England Cricket Expected to Benefit from Government Bailout
On Wednesday, 3 March, Chancellor Rishi Sunak announced a £300million budget bailout for summer sport. English cricket is expected to benefit greatly from the bailout. With the bar on audiences attending matches at stadiums likely to extend until at least May, the Chancellor expects the bailout to provide support to sporting bodies and professional clubs who will not receive gate receipts. In addition to cricket, the priorities of the government include women’s football, rugby league, racing and tennis.
Speaking to the press about the bailout, the Chancellor said, “As a huge cricket fan I know there’s nothing that says summer more than watching your favourite team. I can’t wait for sports grounds to be filled with fans with atmosphere again – this £300m cash boost will help make that a reality.” Earlier, in November, the government announced the Sport Winter Survival Package. On that occasion too, the government handed out £300m. The new bailout is an extension of the winter package which mainly benefited the rugby union.
Desperate Need of County Cricket Clubs
The government was appraised by the England and Wales Cricket Board (ECB) of its desperate need for additional financial help particularly aimed at propping up county cricket clubs that were bereft of funds. The situation is especially dire as sizeable crowds were unlikely to return to cricket grounds until 17 May. The LV= Insurance County Championship will begin more than a month earlier, on April 8. For instance, the first six county championship matches of Hampshire County — including three home matches with Somerset, Middlesex and Gloucestershire and three away games against Middlesex, Surrey and Leicestershire — will all be played behind closed doors. Furthermore, there would not be full houses at grounds until at least 21 June. The winter package did not extend support to the ECB whose substantial losses last year amounted to over £100m. The overall losses could amount to double that amount, according to the ECB which saw the bailout as ‘a lifeline for parts of the game’. While the governing body of English cricket had laid off 62 employees, its grassroots projects were on the verge of being annulled.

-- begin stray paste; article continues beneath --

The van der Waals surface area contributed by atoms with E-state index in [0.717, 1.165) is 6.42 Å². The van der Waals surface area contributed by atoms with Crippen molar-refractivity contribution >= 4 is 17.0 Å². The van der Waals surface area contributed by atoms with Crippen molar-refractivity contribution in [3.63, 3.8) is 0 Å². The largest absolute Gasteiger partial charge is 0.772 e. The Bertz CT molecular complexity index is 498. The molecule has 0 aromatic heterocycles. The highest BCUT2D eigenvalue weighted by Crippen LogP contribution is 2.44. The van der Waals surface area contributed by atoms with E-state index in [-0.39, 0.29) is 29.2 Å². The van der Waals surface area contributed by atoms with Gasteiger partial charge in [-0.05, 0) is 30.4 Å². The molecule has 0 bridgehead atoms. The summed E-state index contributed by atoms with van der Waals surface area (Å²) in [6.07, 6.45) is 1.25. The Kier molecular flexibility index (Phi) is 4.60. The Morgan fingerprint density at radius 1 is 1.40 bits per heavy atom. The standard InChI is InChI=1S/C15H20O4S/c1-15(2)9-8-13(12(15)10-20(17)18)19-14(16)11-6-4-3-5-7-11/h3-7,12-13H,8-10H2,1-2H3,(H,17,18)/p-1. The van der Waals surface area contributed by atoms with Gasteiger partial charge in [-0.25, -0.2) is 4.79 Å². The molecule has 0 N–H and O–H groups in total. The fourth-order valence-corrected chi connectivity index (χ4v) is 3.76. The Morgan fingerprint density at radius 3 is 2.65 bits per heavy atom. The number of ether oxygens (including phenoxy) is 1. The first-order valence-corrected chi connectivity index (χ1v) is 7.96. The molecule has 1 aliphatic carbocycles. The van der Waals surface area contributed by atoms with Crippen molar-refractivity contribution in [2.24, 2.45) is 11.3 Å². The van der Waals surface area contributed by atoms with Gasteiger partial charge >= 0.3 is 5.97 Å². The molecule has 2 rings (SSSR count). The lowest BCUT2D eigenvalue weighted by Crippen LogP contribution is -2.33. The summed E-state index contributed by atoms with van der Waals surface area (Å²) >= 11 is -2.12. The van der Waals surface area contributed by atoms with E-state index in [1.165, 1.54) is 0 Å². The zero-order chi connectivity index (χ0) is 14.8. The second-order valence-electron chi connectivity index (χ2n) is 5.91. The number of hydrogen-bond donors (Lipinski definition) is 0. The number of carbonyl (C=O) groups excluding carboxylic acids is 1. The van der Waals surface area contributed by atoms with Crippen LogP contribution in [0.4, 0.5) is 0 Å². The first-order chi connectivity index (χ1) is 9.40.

The bailout has been greeted with cheer in cricketing circles. Speaking to a media outlet, Lord Ian Botham said, “Everyone in the cricketing world will be delighted. It’s been a tough time for the sport. But this could give us the opportunity to get the fans safely back in the stadiums, which is the next step. Cricket is our summer sport and I’m pleased that it’s being looked after.”
Relief to Various Sports
The bailout will consist of a combination of loans and grants and the Chancellor encourages applications from any sport that is expected to suffer lost gate receipts. With November marking the fag end of the Super League season, only £12m from the winter fund was earmarked for the rugby league. The government has assured that the clubs could expect full coverage from the current bailout. Another sport likely to receive a boost from the Wednesday budget announcement is racing, which benefited to the tune of £40m from the survival package in November.
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